Tourism is one of the fastest growing industries world-wide and many countries that we visit during our voyage rely upon tourism not just economically, but also as a means to build and promote a national culture or to revive indigenous traditions. A complex cultural, economic, and political phenomenon with profound impacts locally and globally, tourism is a vibrant and expanding focus of anthropological study. In this course we examine some of the key research and debates in the study of tourism, addressing questions such as: What is a tourist and what do tourists want? What is the role of cultural stereotypes in shaping tourist expectations? How are tourist spaces made and what kinds of interactions take place in them? What is the impact of tourism upon local culture, and who benefits? How are monuments, museums, memorials, and cultural displays used by local populations as well as by tourists? What are the prospects for “responsible” and environmentally and culturally sustainable tourism? Course readings and films relate directly to the places and people we will be visiting, and the class enables students to understand their own behaviors as tourists and to engage in original research on tourism and tourists, tourist places and tourist-local interactions.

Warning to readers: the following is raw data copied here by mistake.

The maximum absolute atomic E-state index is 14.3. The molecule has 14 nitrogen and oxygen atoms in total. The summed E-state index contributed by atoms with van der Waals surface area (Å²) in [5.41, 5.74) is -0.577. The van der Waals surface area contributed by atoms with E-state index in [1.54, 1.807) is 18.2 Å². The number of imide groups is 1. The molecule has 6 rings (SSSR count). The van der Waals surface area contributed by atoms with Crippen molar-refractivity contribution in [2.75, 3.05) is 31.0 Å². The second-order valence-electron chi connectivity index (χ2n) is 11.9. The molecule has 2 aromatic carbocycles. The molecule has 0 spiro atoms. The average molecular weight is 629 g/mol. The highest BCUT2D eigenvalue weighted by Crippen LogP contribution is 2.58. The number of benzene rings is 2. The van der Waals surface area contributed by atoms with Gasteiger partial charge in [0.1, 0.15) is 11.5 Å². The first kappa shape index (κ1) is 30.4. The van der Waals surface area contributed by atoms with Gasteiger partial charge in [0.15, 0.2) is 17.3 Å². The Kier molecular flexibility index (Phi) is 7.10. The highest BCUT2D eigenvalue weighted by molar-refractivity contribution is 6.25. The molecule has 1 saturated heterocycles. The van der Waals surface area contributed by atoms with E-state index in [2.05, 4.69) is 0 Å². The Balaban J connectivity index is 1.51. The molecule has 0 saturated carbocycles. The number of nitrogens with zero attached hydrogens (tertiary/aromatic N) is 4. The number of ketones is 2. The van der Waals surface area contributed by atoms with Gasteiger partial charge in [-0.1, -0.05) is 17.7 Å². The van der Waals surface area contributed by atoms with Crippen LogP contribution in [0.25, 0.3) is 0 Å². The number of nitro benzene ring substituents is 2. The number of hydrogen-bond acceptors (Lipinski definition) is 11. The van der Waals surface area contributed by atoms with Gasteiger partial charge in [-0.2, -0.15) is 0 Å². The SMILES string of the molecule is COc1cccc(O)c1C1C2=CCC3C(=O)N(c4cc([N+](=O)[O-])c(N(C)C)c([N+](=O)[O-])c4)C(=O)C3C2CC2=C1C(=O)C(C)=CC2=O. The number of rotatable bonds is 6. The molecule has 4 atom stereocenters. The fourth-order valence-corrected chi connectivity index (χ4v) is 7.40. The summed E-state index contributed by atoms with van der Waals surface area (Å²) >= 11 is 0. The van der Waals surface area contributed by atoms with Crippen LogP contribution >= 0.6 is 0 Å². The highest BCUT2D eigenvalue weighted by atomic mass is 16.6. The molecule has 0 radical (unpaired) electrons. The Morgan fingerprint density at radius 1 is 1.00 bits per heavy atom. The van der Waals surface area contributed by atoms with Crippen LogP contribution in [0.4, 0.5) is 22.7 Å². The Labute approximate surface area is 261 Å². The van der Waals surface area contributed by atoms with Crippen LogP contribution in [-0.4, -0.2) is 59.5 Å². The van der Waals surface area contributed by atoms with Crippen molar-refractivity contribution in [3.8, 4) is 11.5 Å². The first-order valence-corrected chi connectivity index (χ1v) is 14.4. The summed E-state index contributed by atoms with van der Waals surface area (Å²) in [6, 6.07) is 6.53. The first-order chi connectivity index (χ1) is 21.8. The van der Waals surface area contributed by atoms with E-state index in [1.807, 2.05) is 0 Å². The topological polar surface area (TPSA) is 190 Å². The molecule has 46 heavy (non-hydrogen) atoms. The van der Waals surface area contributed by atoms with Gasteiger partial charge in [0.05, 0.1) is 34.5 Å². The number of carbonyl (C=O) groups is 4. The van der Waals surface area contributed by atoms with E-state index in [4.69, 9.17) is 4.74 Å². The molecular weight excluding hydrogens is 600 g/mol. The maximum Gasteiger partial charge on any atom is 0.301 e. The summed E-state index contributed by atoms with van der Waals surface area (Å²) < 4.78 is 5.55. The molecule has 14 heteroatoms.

Field WorkCountry: Hawaii, United States
Day: 1 - Tuesday, 12 January
From Aloha to Mahalo: Waikiki Beyond the Postcard: Guided by representatives of the Native Hawaiian Hospitality Association, we look at a Waikiki that lies beyond tropical beach resorts, hula performances, and luaus. We begin with a walk along the Waikiki Historical Trail, to get a sense of a Hawaii before tourism. We follow this with visits to historical sites that are important reminders of a flourishing Hawaiian culture and society. We will have an opportunity to learn Hawaiian language, music, and cultural practices, even as our bus tour takes us through the tourist scape of conventional Hawaiian tourism.
1. To observe the tourist spaces of Waikiki and develop skills at reading tourist sites
2. To gain an understanding of the various stakes and players in Waikiki tourism
3. To obtain an “insider” perspective on the local importance of culture and tradition